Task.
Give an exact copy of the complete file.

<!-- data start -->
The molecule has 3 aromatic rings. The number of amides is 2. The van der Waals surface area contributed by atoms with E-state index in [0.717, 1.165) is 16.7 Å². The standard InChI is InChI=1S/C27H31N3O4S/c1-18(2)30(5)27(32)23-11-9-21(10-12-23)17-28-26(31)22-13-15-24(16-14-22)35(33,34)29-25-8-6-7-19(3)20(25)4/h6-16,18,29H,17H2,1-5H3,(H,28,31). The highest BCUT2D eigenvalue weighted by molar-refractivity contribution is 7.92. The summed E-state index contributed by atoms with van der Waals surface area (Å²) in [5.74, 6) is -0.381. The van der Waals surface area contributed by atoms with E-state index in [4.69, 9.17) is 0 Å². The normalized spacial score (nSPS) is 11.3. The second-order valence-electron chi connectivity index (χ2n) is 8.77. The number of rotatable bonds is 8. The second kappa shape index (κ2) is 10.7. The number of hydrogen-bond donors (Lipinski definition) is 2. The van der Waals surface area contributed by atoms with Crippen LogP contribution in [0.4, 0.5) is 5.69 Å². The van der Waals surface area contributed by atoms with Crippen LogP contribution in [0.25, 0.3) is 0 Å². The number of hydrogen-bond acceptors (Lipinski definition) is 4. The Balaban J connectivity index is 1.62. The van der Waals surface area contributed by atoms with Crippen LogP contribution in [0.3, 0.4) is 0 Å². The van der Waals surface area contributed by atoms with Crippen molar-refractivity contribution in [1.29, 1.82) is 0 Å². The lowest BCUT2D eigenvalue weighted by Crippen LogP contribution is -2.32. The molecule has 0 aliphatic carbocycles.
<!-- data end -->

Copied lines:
The molecule has 3 aromatic rings. The number of amides is 2. The van der Waals surface area contributed by atoms with E-state index in [0.717, 1.165) is 16.7 Å². The standard InChI is InChI=1S/C27H31N3O4S/c1-18(2)30(5)27(32)23-11-9-21(10-12-23)17-28-26(31)22-13-15-24(16-14-22)35(33,34)29-25-8-6-7-19(3)20(25)4/h6-16,18,29H,17H2,1-5H3,(H,28,31). The highest BCUT2D eigenvalue weighted by molar-refractivity contribution is 7.92. The summed E-state index contributed by atoms with van der Waals surface area (Å²) in [5.74, 6) is -0.381. The van der Waals surface area contributed by atoms with E-state index in [4.69, 9.17) is 0 Å². The normalized spacial score (nSPS) is 11.3. The second-order valence-electron chi connectivity index (χ2n) is 8.77. The number of rotatable bonds is 8. The second kappa shape index (κ2) is 10.7. The number of hydrogen-bond donors (Lipinski definition) is 2. The van der Waals surface area contributed by atoms with Crippen LogP contribution in [0.4, 0.5) is 5.69 Å². The van der Waals surface area contributed by atoms with Crippen LogP contribution in [0.25, 0.3) is 0 Å². The number of hydrogen-bond acceptors (Lipinski definition) is 4. The Balaban J connectivity index is 1.62. The van der Waals surface area contributed by atoms with Crippen LogP contribution in [0.3, 0.4) is 0 Å². The van der Waals surface area contributed by atoms with Crippen molar-refractivity contribution in [1.29, 1.82) is 0 Å². The lowest BCUT2D eigenvalue weighted by Crippen LogP contribution is -2.32. The molecule has 0 aliphatic carbocycles.